SALT LAKE CITY -- There is no constitutional right to marry a laptop, the Utah Attorney General's Office said in a new court filing.
Responding to a lawsuit filed against Governor Gary Herbert, Attorney General Sean Reyes, and Utah County Clerk Bryan Thompson, lawyers for the state asked a federal judge to dismiss it.
Chris Sevier sued the state of Utah, arguing that if same-sex marriage is legal he should be allowed to marry his computer. He recently amended his lawsuit to include John Gunter, Jr., and Whitney Kohl, who are arguing for the right to enter into a polygamous marriage.
Sevier has a history of filing similar lawsuits in other states. He is acting as his own attorney in this lawsuit, and has been barred from practicing law in Tennessee.
"Plaintiffs contend that because the courts have recognized same-sex individuals’ right to marry, this Court should further expand the right to marry to include unions between a person and a laptop computer and unions between multiple partners," assistant Utah Attorney General David Wolf wrote in the filing, adding:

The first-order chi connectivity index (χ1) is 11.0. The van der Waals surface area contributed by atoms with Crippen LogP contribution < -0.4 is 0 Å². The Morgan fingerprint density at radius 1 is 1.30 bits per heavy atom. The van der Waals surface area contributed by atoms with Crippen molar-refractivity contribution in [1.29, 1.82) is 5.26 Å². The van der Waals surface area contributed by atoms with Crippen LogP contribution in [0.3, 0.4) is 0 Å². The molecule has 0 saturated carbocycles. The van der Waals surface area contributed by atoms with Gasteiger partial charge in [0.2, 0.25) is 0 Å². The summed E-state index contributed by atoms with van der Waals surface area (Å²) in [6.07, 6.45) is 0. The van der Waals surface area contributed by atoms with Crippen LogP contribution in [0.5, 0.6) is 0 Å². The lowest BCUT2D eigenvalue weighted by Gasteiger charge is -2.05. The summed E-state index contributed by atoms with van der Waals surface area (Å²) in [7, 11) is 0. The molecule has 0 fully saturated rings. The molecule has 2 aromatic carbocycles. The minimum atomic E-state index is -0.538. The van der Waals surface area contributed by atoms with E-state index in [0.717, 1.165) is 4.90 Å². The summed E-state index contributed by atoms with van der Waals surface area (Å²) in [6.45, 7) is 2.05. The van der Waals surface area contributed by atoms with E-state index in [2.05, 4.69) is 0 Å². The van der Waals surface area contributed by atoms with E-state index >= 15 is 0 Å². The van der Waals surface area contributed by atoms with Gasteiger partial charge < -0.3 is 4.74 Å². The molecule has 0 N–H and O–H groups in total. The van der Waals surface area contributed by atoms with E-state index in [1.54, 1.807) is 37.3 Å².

"These claims are untenable as a matter of law because Plaintiffs lack standing to bring these claims and the right to marry has not been indefinitely expanded, nor should it be. Simply put, marrying a laptop computer or multiple partners are not rights protected by the Constitution."
Wolf wrote that Sevier is also asking a federal judge in Salt Lake City to overturn the U.S. Supreme Court's decision on same-sex marriage, something the judge cannot do.
In its response to Sevier's lawsuit, the Utah Attorney General's Office -- which vigorously defended the state's same-sex marriage ban -- offered a spirited defense of same-sex marriage. In arguing against Gunter and Kohl's desire for a polygamous marriage, the state pointed to harms and abuses within polygamous communities "which violates norms of gender equality and is rooted in deeply patriarchal principles."
Asking the judge to dismiss the lawsuit so it could never be refiled again, the Utah Attorney General's Office also said Sevier's laptop cannot give consent to marriage.
"Furthermore, even if that were not the case, unless Sevier’s computer has attained the age of fifteen it is too young to marry under Utah law," Wolf wrote.
Read the Utah Attorney General's filing here: